Yeah, I'm tired. Yeah, I'm stressed. Yeah, I'm struggling. Yeah, I haven't slept well the last couple of nights. Yeah, I have been a single parent since last Thursday morning (last Monday if you figure Someone was busy packing and getting ready for his trip), and yeah, I have been trying to catch up with housework that has been left undone for far too long (and is easier to do when no one else is home, like mopping the floors).

So what?

She's a baby. She laughs, she cries, she occasionally shrieks with fury or delight. She can't tell me she's hungry, or uncomfortable, or tired; it's a guessing game. She resents falling asleep. She fights it until the last moment, struggling until she drops off, suddenly limp and warm against me, and that's some of the best stuff right there.

So I yelled at her.

And I felt like crap for it, and cried right along with her.

I held her while she slept that deep, profound sleep that only babies know, and reminded myself that she will not remember, that she will not be scarred for life. When she woke up at three in the morning and wouldn't let me put her down, I carried her into my room and let her cuddle up to me until she dozed off and then woke again at eight. Much of that time, I was only half asleep, aware of the little girl next to me, aware of her breath on my neck, aware of her soft little sighs, aware of her warmth and weight...aware, and grateful.

I do my best, and I am so very aware of how often it is barely, or not quite, enough.

My poor kids...I'm not perfect...

Thursday, October 13, 2011

Black and White Soup

Back when I was single and had spending money, I would occasionally have a meal at The Bridgetown Grill. My favorite thing on the menu was their Black and White Soup, a combination of black bean and white cheese soups, served in a single bowl. They would make a Yin-Yang pattern out of the soups and add a dollop of sour cream topped with a sprinkle of fresh salsa.

I haven't had it in a while, and I've missed it. Lately, it's been on my mind, so I finally decided to have a bash at replicating it at home.

It's not exactly the same, and there's some tweaking to do, but I do believe I have the gist of it. Someone liked it three bowl's worth, anyway!

Want to try it? Okay.

The players:

Black Bean Soup

1 pound dry black beans, soaked overnight
4 teaspoons diced jalapeno peppers
6 cups chicken broth
1/2 teaspoon garlic powder
1 tablespoon chili powder
1 teaspoon ground cumin
1 teaspoon cayenne pepper
3/4 teaspoon ground black pepper
1/2 teaspoon hot pepper sauce

Drain black beans, and rinse.

Combine beans, jalapenos, and chicken broth in a slow cooker. Season with garlic powder, chili powder, cumin, cayenne, pepper, and hot pepper sauce.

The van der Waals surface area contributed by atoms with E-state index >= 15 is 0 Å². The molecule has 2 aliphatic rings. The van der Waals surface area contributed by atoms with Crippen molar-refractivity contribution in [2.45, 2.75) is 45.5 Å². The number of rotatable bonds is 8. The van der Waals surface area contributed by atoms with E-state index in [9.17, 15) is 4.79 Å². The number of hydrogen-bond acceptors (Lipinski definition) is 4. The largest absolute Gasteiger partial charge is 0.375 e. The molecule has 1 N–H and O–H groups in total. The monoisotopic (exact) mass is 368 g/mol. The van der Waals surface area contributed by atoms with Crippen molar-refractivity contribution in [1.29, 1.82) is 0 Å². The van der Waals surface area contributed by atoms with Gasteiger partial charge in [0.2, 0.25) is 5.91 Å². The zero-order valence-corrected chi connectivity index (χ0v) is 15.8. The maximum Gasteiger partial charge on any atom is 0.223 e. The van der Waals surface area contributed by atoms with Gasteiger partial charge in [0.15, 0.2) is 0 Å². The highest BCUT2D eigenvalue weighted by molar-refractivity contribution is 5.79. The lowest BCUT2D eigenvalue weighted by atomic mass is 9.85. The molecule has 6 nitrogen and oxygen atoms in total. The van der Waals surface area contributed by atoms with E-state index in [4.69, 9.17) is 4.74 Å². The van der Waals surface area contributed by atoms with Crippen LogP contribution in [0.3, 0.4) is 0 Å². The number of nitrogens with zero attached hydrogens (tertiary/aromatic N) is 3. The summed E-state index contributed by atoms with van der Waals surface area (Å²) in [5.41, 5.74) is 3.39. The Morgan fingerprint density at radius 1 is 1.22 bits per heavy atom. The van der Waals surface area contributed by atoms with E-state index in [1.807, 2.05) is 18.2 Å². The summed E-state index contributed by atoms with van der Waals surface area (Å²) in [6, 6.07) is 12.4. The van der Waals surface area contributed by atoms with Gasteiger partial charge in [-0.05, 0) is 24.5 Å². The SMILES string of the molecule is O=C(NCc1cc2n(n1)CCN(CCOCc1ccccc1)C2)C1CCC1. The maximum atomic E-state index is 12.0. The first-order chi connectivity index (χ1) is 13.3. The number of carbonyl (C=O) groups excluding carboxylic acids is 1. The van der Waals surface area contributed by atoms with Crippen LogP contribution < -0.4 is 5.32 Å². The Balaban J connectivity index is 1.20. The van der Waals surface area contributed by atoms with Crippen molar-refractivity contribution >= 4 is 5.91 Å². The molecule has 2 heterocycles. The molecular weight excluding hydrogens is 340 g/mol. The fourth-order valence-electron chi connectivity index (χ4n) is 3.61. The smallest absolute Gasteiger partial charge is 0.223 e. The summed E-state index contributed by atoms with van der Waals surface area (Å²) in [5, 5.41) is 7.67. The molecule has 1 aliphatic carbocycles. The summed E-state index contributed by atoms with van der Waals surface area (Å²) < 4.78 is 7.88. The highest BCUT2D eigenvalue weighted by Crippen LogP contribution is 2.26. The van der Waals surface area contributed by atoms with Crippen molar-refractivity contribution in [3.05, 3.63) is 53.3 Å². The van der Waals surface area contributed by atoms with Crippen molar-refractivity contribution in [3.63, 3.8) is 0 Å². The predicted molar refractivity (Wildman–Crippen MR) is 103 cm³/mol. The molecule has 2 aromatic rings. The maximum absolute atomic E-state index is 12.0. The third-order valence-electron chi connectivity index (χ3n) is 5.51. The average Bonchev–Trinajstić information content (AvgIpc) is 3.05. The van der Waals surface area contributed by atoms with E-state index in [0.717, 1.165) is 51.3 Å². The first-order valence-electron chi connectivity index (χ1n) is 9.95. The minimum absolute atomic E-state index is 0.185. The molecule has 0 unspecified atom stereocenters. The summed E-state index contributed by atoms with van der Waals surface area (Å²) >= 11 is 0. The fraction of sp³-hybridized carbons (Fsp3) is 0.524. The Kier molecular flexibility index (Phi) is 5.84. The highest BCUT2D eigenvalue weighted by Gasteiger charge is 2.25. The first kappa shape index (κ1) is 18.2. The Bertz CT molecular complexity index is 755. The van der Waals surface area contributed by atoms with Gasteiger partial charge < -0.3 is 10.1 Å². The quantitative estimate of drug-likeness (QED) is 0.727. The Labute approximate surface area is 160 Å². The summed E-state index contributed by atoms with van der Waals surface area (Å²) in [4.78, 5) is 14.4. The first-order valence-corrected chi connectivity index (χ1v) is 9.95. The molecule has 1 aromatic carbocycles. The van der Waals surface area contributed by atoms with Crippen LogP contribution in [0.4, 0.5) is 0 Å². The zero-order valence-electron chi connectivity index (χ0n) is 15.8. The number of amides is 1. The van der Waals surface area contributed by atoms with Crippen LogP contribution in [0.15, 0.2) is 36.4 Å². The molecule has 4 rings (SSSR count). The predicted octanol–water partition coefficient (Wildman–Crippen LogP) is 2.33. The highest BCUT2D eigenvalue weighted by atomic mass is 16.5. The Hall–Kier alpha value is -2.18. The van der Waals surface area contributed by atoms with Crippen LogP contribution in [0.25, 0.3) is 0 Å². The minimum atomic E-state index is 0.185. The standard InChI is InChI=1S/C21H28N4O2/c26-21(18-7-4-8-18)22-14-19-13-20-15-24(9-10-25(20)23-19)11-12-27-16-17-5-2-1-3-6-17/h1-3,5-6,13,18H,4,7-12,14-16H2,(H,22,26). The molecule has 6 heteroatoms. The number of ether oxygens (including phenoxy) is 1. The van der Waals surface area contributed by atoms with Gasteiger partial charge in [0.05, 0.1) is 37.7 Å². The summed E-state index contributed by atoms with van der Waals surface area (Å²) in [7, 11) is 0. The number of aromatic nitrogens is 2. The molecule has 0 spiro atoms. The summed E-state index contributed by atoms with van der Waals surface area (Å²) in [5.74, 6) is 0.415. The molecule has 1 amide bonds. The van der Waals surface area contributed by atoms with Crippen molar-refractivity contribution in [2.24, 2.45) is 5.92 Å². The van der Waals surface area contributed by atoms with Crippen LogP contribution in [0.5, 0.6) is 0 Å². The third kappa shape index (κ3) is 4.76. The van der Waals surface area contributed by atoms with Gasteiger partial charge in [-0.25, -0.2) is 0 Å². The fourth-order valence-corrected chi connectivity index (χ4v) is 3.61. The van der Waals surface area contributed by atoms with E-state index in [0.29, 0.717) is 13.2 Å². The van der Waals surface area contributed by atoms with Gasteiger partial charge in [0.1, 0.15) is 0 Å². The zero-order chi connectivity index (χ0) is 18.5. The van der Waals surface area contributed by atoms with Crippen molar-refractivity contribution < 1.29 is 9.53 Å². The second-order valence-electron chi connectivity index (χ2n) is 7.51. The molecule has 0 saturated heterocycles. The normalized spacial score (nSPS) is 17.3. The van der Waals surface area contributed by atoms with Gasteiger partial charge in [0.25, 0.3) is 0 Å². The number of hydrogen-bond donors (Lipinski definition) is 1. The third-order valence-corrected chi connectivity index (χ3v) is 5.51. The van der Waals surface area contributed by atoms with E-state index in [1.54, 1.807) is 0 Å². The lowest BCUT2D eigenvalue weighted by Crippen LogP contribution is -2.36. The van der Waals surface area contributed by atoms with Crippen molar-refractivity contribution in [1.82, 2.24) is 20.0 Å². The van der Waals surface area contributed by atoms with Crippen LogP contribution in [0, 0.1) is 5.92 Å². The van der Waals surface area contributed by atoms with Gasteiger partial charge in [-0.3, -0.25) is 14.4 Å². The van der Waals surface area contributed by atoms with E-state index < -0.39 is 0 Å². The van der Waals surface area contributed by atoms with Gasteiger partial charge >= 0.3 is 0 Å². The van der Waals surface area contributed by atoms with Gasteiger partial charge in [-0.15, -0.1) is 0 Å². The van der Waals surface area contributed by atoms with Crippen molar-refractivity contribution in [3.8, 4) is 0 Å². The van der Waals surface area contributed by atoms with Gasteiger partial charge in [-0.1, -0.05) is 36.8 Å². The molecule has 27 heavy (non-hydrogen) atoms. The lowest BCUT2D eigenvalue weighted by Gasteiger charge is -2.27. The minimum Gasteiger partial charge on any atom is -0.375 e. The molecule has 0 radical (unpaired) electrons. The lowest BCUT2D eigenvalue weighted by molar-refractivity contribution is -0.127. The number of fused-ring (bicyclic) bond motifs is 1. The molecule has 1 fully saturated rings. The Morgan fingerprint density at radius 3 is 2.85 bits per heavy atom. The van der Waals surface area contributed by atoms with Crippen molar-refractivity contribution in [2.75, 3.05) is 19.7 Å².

Cook on High for 4 hours. Reduce heat to Low, and continue cooking for 2 hours, or until you are ready to eat. For black and white soup, blend before serving. I wish I had an immersion blender for this; the regular blender worked fine, but it was more to wash up.

White Cheddar Cheese Soup

1/4 cup butter
1 cup onion, diced small
1/2 cup celery, diced small
1 teaspoon garlic, minced
1/4 cup all-purpose flour
2 teaspoons dry mustard
1 teaspoon salt
1 teaspoon ground white pepper
1/2 cup dry white wine
1-1/2 cups chicken broth
1-1/2 cups whole milk
1-1/2 cups heavy cream
4 cups good quality sharp, white Cheddar cheese, grated (12 oz.)

Sauté onion and celery in butter in a large pot over medium-low heat.

Cook for 10 minutes; add garlic and sauté 1 minute more.

Stir in flour, dry mustard, salt and white pepper. Stir constantly for 2 minutes to prevent scorching.

Whisk in wine; the mixture will be thick..

Whisk in broth, milk and cream, scraping the bottom of the pot. Bring soup to a boil, reduce heat and simmer 15 minutes.Remove from heat and stir in cheese. Continue stirring until cheese is completely melted.

Ladle equal parts of each soup into a bowl. Garnish with a dollop of sour cream and a bit of salsa. Yum!

Unless you serve this at a party or have a large, soup-hungry family, you may have a lot of leftovers. I imagine if you blend the two together, it will freeze just fine.

Let me know if your try it, and how it turns out for you!

Tuesday, October 11, 2011

Aural Stimulation

I am far too busy to blog, really. There's the laundry (always the laundry) and the dishes (so many dishes) and the groceries and cooking to take care of for Someone's looming journey to our spiritual home in Ohio. There's flooring to clean, and there are cat boxes to clean, and counters to clean, and if I'm naming things I should clean but am slack about, there are a LOT of windows here at the Casa, and they would all like a good washing, thank you very much.

Instead I am blogging, because of sound.

Auditory input.

Beautiful noise.